Through this the tall man passed to find himself upon a dark stairway, at the foot of which another door admitted to an underground chamber where an apparently exclusive social gathering was in session of Saturnalia.

In one corner a long-suffering piano was taking cruel punishment at the hands of a flashily dressed, sharp-faced man of horsey type. Flanking him, two young women of the world, with that insouciance which appertains--in Limehouse--to sweet sixteen, were chanting shrilly to his accompaniment: both more than comfortably drunk. In the middle of the room assorted lawbreakers gathered round a table were playing fan-tan at the top of their lungs. At smaller tables men and women sat consuming poisons of which they were obviously in no crying need; while in bunks builded against one wall devotees of the pipe reclined in various stages of beatitude. The air was hot, and foul with cigarette smoke, sickening fumes of sizzling opium, effluvia of beer and spirits, sour reek of sweating flesh.

Incurious glances greeted the newcomer: none paid him more heed than an indifferent nod. On his part, brief but comprehensive survey having deepened the stamp of scorn upon his features, he ignored them all and, proceeding directly to a bunk of the lowermost tier, aroused its occupant with a smart tap on the shoulder.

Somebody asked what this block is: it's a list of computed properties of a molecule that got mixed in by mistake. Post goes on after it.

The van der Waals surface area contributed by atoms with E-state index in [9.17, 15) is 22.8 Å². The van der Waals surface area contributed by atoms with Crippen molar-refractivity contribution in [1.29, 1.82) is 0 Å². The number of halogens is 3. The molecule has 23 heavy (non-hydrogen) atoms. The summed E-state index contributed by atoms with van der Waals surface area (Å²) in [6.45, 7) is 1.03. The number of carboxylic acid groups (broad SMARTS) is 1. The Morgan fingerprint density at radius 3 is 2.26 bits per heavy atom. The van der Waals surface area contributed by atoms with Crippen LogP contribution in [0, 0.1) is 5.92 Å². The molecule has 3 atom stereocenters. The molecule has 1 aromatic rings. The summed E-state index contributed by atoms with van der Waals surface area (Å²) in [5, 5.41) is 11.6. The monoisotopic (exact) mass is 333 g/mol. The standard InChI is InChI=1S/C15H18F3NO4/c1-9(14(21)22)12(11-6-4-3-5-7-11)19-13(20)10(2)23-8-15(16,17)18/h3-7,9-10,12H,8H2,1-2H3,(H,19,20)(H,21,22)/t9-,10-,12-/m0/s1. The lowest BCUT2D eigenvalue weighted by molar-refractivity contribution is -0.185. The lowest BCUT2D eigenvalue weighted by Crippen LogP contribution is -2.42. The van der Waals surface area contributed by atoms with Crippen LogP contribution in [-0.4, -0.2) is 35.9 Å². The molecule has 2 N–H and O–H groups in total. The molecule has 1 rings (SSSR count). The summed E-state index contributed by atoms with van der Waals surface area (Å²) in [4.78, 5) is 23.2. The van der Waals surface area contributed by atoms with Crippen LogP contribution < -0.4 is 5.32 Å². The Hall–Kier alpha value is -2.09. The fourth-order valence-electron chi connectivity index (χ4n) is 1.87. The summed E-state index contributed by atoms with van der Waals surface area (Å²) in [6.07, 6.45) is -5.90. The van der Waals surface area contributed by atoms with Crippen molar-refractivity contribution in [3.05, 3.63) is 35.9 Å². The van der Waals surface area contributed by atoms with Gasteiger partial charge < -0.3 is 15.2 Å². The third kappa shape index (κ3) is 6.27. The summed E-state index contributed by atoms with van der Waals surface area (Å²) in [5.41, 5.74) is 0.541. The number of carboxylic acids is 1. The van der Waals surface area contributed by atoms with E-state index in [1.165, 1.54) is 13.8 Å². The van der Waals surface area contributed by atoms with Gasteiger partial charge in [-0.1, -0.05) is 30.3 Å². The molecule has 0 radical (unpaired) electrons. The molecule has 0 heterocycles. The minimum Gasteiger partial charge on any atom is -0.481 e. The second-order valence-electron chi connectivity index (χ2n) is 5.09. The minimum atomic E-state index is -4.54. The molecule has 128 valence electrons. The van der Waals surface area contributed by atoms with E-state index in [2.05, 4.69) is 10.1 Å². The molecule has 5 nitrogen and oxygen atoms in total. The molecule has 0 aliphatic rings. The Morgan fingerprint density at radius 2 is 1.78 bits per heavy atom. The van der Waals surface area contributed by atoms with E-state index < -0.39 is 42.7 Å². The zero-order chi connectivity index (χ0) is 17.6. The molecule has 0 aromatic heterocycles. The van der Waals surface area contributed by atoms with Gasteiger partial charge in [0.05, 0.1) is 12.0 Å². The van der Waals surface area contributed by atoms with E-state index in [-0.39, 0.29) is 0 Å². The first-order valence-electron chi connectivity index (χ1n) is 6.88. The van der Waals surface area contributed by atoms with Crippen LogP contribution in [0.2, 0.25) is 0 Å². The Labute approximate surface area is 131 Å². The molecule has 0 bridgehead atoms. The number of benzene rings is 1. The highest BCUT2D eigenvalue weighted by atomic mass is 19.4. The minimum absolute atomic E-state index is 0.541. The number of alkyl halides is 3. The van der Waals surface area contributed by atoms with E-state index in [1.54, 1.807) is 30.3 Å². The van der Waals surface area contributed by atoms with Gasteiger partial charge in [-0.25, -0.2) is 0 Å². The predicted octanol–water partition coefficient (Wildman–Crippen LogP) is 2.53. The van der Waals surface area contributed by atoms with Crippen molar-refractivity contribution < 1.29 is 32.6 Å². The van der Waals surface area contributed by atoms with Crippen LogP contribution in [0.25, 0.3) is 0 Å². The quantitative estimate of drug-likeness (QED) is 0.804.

The ostensible drug-addict looked up dreamily, then opened his eyes wide, with surprising docility rolled out and, uttering no word, lurched to the fan-tan table. The tall man took his place, lay down, and drew together the unclean curtains of sleazy stuff provided to afford privacy to shrinking souls. This done, he turned on his side and knuckled in peculiar rhythm the back of the bunk, a solid panel which slipped smoothly to one side, permitting the man to tumble out into still another room, a cheerless place, with floor of stone and the smell of a vault.

When the panel had slipped back into place, closing out the bunk, the man stood in night absolute. But after a minute a slender beam of golden light struck suddenly athwart the darkness and found his face. This he endured impassively, only lifting a hand to describe an obscure sign. Immediately the light was shut off, a door opened in the wall opposite, dull light from behind disclosed the silhouette of a man in Chinese robes, his head inclined in a bow of courteous dignity.

In good English but with musical Eastern inflection a voice gave greeting:

"Good evening, Thirteen. You are awaited--and welcome!"